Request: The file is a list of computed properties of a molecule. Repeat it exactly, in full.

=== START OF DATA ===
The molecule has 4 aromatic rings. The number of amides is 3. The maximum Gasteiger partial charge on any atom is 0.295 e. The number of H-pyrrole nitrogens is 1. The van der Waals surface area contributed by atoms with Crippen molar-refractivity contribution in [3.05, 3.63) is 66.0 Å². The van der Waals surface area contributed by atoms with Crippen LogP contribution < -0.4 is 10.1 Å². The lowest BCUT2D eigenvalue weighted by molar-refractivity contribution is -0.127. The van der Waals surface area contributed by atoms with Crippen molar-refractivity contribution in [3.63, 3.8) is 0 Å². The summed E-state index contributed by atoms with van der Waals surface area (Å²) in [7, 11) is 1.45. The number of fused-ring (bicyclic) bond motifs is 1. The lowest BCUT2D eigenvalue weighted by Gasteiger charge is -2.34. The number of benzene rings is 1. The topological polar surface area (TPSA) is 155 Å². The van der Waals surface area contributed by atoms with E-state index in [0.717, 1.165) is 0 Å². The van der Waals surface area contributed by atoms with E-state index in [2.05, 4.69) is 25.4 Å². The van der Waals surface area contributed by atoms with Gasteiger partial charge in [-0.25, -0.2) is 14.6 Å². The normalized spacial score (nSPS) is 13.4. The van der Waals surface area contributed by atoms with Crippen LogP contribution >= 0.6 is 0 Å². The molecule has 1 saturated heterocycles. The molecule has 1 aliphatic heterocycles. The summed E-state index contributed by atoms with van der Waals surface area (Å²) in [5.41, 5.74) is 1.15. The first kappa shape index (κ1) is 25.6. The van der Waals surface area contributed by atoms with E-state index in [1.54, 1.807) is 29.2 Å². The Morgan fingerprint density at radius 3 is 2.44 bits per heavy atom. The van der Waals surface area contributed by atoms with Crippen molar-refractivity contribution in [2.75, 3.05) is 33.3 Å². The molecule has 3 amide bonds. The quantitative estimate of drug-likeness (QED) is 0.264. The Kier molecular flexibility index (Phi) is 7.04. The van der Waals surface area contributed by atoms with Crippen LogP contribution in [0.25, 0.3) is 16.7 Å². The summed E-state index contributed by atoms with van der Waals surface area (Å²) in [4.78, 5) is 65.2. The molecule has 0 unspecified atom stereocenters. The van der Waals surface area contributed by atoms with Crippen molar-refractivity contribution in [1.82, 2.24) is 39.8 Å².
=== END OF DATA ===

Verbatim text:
The molecule has 4 aromatic rings. The number of amides is 3. The maximum Gasteiger partial charge on any atom is 0.295 e. The number of H-pyrrole nitrogens is 1. The van der Waals surface area contributed by atoms with Crippen molar-refractivity contribution in [3.05, 3.63) is 66.0 Å². The van der Waals surface area contributed by atoms with Crippen LogP contribution < -0.4 is 10.1 Å². The lowest BCUT2D eigenvalue weighted by molar-refractivity contribution is -0.127. The van der Waals surface area contributed by atoms with Crippen molar-refractivity contribution in [3.63, 3.8) is 0 Å². The summed E-state index contributed by atoms with van der Waals surface area (Å²) in [7, 11) is 1.45. The number of fused-ring (bicyclic) bond motifs is 1. The lowest BCUT2D eigenvalue weighted by Gasteiger charge is -2.34. The number of benzene rings is 1. The topological polar surface area (TPSA) is 155 Å². The van der Waals surface area contributed by atoms with E-state index in [0.717, 1.165) is 0 Å². The van der Waals surface area contributed by atoms with E-state index in [2.05, 4.69) is 25.4 Å². The van der Waals surface area contributed by atoms with Gasteiger partial charge in [-0.25, -0.2) is 14.6 Å². The normalized spacial score (nSPS) is 13.4. The van der Waals surface area contributed by atoms with Crippen LogP contribution >= 0.6 is 0 Å². The molecule has 1 saturated heterocycles. The molecule has 1 aliphatic heterocycles. The summed E-state index contributed by atoms with van der Waals surface area (Å²) in [5.41, 5.74) is 1.15. The first kappa shape index (κ1) is 25.6. The van der Waals surface area contributed by atoms with E-state index in [1.54, 1.807) is 29.2 Å². The Morgan fingerprint density at radius 3 is 2.44 bits per heavy atom. The van der Waals surface area contributed by atoms with Crippen molar-refractivity contribution in [2.75, 3.05) is 33.3 Å². The molecule has 3 amide bonds. The quantitative estimate of drug-likeness (QED) is 0.264. The Kier molecular flexibility index (Phi) is 7.04. The van der Waals surface area contributed by atoms with Crippen LogP contribution in [0.25, 0.3) is 16.7 Å². The summed E-state index contributed by atoms with van der Waals surface area (Å²) in [4.78, 5) is 65.2. The molecule has 0 unspecified atom stereocenters. The van der Waals surface area contributed by atoms with Crippen molar-refractivity contribution in [1.82, 2.24) is 39.8 Å².